Hi. I'm Jason Zimdars a web designer in Oklahoma City, OK and this is my website.

If you start micromanaging people, then the very best ones leave.

If the very best people leave, then the people you’ve got left actually require more micromanagement. Eventually, they get chased away, and then you’ve got to invest in a whole apparatus of micromanagement. Pretty soon, you’re running a police state. So micromanagement doesn’t scale because it spirals down, and you end up with below-average employees in terms of motivation and ability.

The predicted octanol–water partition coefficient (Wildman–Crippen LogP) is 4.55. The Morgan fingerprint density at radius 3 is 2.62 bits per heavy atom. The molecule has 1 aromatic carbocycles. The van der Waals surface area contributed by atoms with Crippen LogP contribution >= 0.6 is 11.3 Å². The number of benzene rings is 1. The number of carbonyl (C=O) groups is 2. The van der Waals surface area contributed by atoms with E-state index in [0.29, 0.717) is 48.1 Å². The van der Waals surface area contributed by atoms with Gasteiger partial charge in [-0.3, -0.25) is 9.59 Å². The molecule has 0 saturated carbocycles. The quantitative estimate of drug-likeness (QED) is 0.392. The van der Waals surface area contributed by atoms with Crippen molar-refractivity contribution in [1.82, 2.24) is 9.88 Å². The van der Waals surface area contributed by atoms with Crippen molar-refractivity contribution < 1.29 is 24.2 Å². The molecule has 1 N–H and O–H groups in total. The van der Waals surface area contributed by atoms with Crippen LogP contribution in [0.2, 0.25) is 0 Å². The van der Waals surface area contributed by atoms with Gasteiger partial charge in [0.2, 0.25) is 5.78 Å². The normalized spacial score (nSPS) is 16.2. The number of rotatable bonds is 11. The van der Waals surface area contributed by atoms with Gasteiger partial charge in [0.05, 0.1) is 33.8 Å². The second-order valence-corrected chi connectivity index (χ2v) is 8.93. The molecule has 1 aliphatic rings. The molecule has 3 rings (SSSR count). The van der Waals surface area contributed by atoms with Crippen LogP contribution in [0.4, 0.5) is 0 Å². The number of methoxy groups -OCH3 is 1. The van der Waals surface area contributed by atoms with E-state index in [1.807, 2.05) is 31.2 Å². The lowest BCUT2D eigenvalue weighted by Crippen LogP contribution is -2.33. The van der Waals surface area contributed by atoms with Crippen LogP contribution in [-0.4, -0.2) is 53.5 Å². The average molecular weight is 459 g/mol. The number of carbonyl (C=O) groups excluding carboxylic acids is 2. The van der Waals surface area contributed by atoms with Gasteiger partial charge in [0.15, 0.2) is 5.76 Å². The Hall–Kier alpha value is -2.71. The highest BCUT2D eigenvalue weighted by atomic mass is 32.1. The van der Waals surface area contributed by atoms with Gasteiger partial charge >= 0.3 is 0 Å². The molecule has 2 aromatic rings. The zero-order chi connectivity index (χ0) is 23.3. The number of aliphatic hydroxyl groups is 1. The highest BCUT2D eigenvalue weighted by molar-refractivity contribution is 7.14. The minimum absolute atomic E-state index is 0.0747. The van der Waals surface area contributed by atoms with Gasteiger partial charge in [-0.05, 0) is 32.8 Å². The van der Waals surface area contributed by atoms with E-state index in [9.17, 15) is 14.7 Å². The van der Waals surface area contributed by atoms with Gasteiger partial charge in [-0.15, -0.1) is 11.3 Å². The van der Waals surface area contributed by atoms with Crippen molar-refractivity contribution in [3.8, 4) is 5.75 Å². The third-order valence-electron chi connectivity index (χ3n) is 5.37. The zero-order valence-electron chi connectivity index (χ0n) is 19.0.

NYT interview with Cristóbal Conde, president and C.E.O. of SunGard

2 Responses to “”

  1. Dustin Says:

    Very true and you only realize this if you’ve been through it and experienced it.

  2. Andee Says:

    The opposite of this is an atmosphere of trust and empowerment. It’s amazing to watch what talented people can do when they are trusted and allowed to be brilliant. People rise up and exceed your expectations when you have the guts to manage in this manner. I’ve been in atmospheres like this and it is wonderful.

    Unfortunately, I’ve also been micromanaged. That kind of environment only reinforces the attitude that “I will do as little as I can do to be able to say I did my job and not get fired.”